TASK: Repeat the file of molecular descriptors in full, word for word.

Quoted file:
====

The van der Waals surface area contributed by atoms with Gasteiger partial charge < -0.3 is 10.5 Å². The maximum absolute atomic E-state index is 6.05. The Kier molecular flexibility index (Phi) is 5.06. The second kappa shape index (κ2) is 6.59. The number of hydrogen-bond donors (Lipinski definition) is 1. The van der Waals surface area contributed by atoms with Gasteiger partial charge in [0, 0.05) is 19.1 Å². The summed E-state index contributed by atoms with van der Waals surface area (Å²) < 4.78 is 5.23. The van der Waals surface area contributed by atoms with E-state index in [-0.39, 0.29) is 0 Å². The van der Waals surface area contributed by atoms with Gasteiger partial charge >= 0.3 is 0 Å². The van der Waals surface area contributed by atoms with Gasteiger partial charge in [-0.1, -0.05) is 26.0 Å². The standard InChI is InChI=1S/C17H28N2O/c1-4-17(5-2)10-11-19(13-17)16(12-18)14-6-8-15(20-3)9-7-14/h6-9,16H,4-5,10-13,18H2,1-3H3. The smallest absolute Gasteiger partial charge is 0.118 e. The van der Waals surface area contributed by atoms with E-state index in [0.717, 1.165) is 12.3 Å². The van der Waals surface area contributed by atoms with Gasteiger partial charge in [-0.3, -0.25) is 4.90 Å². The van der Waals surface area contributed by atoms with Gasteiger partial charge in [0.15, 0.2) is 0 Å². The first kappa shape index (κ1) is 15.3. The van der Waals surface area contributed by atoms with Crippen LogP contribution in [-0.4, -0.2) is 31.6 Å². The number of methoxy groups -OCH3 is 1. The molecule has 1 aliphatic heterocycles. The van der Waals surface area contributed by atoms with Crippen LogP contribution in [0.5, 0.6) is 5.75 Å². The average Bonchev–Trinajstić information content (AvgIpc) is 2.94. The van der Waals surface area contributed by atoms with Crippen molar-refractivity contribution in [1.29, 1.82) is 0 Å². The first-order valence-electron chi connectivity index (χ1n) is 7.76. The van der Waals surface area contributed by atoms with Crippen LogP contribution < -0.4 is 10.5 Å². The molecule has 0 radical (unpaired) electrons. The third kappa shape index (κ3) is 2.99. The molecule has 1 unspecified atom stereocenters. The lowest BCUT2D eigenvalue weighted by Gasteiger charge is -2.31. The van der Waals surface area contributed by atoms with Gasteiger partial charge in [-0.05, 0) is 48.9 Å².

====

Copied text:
The van der Waals surface area contributed by atoms with Gasteiger partial charge < -0.3 is 10.5 Å². The maximum absolute atomic E-state index is 6.05. The Kier molecular flexibility index (Phi) is 5.06. The second kappa shape index (κ2) is 6.59. The number of hydrogen-bond donors (Lipinski definition) is 1. The van der Waals surface area contributed by atoms with Gasteiger partial charge in [0, 0.05) is 19.1 Å². The summed E-state index contributed by atoms with van der Waals surface area (Å²) < 4.78 is 5.23. The van der Waals surface area contributed by atoms with E-state index in [-0.39, 0.29) is 0 Å². The van der Waals surface area contributed by atoms with Gasteiger partial charge >= 0.3 is 0 Å². The van der Waals surface area contributed by atoms with Gasteiger partial charge in [-0.1, -0.05) is 26.0 Å². The standard InChI is InChI=1S/C17H28N2O/c1-4-17(5-2)10-11-19(13-17)16(12-18)14-6-8-15(20-3)9-7-14/h6-9,16H,4-5,10-13,18H2,1-3H3. The smallest absolute Gasteiger partial charge is 0.118 e. The van der Waals surface area contributed by atoms with E-state index in [0.717, 1.165) is 12.3 Å². The van der Waals surface area contributed by atoms with Gasteiger partial charge in [-0.3, -0.25) is 4.90 Å². The van der Waals surface area contributed by atoms with Gasteiger partial charge in [0.15, 0.2) is 0 Å². The first kappa shape index (κ1) is 15.3. The van der Waals surface area contributed by atoms with Crippen LogP contribution in [-0.4, -0.2) is 31.6 Å². The number of methoxy groups -OCH3 is 1. The molecule has 1 aliphatic heterocycles. The van der Waals surface area contributed by atoms with Crippen LogP contribution in [0.5, 0.6) is 5.75 Å². The average Bonchev–Trinajstić information content (AvgIpc) is 2.94. The van der Waals surface area contributed by atoms with Crippen molar-refractivity contribution in [1.29, 1.82) is 0 Å². The first-order valence-electron chi connectivity index (χ1n) is 7.76. The van der Waals surface area contributed by atoms with Crippen LogP contribution < -0.4 is 10.5 Å². The molecule has 0 radical (unpaired) electrons. The third kappa shape index (κ3) is 2.99. The molecule has 1 unspecified atom stereocenters. The lowest BCUT2D eigenvalue weighted by Gasteiger charge is -2.31. The van der Waals surface area contributed by atoms with Gasteiger partial charge in [-0.05, 0) is 48.9 Å².